Therefore, despite the limits and contradictions we see in Podemos today, it would be serious error not to understand these underlying dynamics and the historic importance of its emergence.
A dizzying ascent
With more than 208,000 members and more than 1,000 circles, involving thousands of activists—all created within the space of a year—Podemos has had unprecedented growth. True, Podemos was born during an ebb in the struggle when activists were back on their heels. The crisis had not led to growth in activist organizations nor in trade unions. Nevertheless, outrage, even desperation, continued to swell.
Undoubtedly, this influenced the character of the process that culminated in Podemos’s Citizens’ Assembly [October 2014]. There, Podemos charted a political course and created an organizational structure, but it wasn’t the type of conference that activists are used to. In the first part of the conference, Podemos members from all over the Spanish state met in Madrid for presentations of position papers and resolutions. Then members voted for proposals online. Some 7,000 activists participated in Madrid, and 112,000 voted on position papers, with 107,000 voting for resolutions on Podemos’s structure and leadership (that resulted in the creation of the Citizens’ Council, the secretariat, and General Secretary).
Podemos has not only skillfully used rhetoric that connects with broad sectors of the population (as the indignados did in their day), but it has also put together an “open” organization in which people feel they can participate. This is important, even if it doesn’t exempt Podemos from criticism over its democratic practice, as we’ll see later.
Once the European elections were over and Podemos proved it had tapped into an electoral expression for at least some of the outrage in society, Podemos found itself with three challenges if it was going to become a real force for change, and not just another electoral machine. It had to 1) organize social sectors that had already been mobilized; 2) create a concrete political program that went beyond generalities, and 3) involve wider layers of the population in social mobilizations and as its electoral base.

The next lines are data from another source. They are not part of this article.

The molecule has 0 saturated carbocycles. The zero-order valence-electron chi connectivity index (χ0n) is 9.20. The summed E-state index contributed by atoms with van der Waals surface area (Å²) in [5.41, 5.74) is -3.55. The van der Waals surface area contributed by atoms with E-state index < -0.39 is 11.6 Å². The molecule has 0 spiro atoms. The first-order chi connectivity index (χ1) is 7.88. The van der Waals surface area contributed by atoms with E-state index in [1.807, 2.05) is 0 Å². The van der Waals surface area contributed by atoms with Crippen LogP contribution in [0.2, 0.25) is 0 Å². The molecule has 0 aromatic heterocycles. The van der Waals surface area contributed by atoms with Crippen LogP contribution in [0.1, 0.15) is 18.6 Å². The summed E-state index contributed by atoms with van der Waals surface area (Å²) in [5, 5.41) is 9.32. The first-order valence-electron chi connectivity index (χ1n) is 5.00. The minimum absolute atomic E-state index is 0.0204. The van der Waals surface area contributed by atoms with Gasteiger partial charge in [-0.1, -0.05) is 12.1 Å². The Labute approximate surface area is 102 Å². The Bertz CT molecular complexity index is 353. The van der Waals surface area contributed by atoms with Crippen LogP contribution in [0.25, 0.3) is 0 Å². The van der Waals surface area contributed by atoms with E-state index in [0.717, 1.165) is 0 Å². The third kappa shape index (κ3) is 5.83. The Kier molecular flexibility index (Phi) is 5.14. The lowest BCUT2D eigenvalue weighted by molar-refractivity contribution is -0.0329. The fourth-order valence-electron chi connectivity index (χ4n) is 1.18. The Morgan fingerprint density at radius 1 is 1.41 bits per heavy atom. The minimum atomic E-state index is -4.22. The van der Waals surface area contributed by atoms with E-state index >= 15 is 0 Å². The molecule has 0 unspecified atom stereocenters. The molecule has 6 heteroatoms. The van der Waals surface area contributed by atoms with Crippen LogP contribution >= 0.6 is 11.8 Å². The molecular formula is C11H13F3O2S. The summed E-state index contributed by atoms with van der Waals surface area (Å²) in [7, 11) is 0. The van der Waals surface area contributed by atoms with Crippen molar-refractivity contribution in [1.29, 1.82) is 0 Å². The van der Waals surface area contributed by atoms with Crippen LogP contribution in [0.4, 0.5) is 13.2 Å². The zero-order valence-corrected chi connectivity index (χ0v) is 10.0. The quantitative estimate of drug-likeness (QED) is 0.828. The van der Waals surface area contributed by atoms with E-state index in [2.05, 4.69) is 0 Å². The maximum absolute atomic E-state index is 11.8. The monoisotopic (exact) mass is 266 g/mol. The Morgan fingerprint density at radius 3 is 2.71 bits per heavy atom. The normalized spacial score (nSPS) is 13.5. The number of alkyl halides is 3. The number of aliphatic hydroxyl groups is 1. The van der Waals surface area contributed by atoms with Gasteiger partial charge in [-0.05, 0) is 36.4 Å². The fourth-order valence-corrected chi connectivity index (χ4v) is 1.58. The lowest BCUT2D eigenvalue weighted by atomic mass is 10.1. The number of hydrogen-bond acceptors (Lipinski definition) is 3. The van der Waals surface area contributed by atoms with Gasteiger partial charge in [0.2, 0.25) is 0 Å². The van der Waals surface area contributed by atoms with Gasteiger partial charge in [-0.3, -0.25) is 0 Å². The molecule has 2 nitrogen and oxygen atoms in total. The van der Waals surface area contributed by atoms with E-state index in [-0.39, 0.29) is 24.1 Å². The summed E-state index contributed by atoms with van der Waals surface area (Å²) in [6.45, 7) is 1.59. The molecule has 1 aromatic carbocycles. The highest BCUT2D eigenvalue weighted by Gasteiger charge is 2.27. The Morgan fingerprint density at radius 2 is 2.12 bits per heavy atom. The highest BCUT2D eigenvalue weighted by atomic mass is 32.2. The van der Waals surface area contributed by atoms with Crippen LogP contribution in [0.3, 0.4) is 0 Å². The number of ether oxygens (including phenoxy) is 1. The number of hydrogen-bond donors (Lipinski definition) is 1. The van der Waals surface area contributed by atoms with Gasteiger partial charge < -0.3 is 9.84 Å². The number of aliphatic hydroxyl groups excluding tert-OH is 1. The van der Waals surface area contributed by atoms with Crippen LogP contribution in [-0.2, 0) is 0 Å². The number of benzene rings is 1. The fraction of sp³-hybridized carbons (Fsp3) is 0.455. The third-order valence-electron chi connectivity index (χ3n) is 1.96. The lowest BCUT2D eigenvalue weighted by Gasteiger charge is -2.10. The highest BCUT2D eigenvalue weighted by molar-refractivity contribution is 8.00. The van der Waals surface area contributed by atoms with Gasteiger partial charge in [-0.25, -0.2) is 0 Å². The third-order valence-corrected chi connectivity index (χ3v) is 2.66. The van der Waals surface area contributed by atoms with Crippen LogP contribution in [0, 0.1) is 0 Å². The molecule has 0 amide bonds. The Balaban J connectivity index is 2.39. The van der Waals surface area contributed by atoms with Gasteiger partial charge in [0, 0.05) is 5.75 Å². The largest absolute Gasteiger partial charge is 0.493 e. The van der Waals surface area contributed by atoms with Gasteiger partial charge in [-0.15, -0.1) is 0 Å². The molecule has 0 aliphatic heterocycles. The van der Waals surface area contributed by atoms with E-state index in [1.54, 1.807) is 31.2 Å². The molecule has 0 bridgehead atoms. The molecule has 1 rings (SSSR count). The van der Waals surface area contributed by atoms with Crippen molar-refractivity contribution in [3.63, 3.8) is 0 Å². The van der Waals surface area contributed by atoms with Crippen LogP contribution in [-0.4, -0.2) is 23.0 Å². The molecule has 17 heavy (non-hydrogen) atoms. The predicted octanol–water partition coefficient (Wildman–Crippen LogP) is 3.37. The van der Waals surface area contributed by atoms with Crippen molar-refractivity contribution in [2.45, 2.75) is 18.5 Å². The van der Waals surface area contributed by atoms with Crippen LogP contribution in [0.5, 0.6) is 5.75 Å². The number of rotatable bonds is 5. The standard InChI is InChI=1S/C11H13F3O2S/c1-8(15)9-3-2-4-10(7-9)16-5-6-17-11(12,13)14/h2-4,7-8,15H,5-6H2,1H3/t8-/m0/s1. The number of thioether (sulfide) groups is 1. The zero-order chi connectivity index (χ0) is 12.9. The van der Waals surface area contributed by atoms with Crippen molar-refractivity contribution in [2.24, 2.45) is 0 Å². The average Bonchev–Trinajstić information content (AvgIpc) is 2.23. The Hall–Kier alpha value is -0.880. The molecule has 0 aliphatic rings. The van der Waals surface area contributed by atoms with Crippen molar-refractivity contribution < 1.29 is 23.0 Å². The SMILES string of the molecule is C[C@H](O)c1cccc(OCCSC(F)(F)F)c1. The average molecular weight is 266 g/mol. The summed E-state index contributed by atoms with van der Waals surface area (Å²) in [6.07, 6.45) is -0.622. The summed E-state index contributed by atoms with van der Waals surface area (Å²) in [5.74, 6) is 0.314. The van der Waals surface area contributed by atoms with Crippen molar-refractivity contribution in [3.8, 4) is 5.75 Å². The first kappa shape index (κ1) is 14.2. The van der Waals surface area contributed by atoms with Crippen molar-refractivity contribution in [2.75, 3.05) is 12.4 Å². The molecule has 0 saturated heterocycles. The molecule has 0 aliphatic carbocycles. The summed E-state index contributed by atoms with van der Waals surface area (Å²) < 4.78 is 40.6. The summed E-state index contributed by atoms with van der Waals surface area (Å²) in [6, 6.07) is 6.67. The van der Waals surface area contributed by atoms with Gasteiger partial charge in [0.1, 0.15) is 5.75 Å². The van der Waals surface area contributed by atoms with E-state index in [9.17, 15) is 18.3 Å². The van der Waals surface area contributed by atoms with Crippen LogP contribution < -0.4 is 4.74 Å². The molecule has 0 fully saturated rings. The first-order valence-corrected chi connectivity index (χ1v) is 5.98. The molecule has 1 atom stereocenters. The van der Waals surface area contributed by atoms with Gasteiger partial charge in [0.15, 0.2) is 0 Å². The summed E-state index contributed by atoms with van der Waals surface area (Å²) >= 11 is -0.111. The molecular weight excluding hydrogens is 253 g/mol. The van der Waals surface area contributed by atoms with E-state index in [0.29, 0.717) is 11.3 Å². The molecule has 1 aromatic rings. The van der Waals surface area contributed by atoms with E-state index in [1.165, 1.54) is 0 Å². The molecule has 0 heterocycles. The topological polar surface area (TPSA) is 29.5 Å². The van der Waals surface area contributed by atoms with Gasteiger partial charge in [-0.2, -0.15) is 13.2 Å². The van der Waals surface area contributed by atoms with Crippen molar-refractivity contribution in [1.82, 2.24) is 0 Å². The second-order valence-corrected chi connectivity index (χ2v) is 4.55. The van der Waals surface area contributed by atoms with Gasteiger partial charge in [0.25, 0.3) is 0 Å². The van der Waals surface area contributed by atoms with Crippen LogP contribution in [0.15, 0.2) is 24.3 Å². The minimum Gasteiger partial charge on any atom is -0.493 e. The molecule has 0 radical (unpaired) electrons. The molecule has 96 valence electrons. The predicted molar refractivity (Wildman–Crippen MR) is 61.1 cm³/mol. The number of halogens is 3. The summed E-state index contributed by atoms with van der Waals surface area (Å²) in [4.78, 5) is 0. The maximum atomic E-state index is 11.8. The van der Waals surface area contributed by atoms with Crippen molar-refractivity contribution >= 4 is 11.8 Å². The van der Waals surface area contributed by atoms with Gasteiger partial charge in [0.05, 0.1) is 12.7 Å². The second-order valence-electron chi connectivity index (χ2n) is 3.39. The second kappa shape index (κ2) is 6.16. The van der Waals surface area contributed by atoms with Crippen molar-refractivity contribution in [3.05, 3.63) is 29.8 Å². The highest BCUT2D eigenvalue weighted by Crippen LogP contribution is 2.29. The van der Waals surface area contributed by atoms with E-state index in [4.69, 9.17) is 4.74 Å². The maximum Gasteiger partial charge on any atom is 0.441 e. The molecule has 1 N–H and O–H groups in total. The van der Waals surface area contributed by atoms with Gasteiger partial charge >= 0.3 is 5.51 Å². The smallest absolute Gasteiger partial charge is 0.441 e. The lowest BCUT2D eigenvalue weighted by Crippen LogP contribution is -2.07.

Meeting these challenges will depend on what happens after the Citizens’ Assembly. At this time, we can say that this perspective is completely absent from the plan approved at the Citizens Assembly. But the shape Podemos takes will not depend solely on what was approved at the Assembly; it will depend on new developments, both internal and external.
Podemos’s evolution has been and is contradictory. On the one hand, it draws its strength from sectors sympathetic to the Left and its new participatory and democratic structures. The most active part of the membership, found in the circles, will want to be involved in areas of work and actions that go beyond electoral campaigns. On the other hand, the leadership team wants the circles’ activities to be 100 percent focused on elections. To accomplish this, the leadership will have to override any democratic control from the organization.
What did the Citizens’ Assembly accomplish?
The Citizens’ Assembly in October 2014 provided the opportunity to set a political course (and not only an electoral one) and to create an organizational structure. Endorsing the leadership team’s position, the assembly allowed only up-or-down votes on entire documents. It barred any way to amend or combine documents, so the process was compromised from the start. As a result, more than 200 documents were submitted—the majority of which delegates didn’t even read. And there was no collective debate. In this way, “formal” democracy—where more than 110,000 participated in online balloting—killed real democracy that depends on collective debate. In Podemos, there is no space to have a thoroughgoing debate—an essential aspect of democracy. “Virtual” fora are in my opinion useful, but they don’t allow for a serious debate. In spite of all of this, however, two alternative organizational proposals emerged to crystalize, in a certain way, two distinct political visions for Podemos.
The one proposed by Pablo Iglesias and his team placed all of its attention on making Podemos an exclusively electoral vehicle for the fall 2015 elections. It won overwhelming support. To the Iglesias team, today’s political crisis will be short-lived. So it’s necessary to take advantage of this “window of opportunity” before it closes. And to be able to do this, Podemos needs a unified leadership that doesn’t have to answer to internal critics. In the leadership’s organizational proposal, there is no role for the Podemos circles. The leadership also benefits from Iglesias’s widespread support and its own control of the press office, from which it can launch initiatives over the heads of the members in the circles.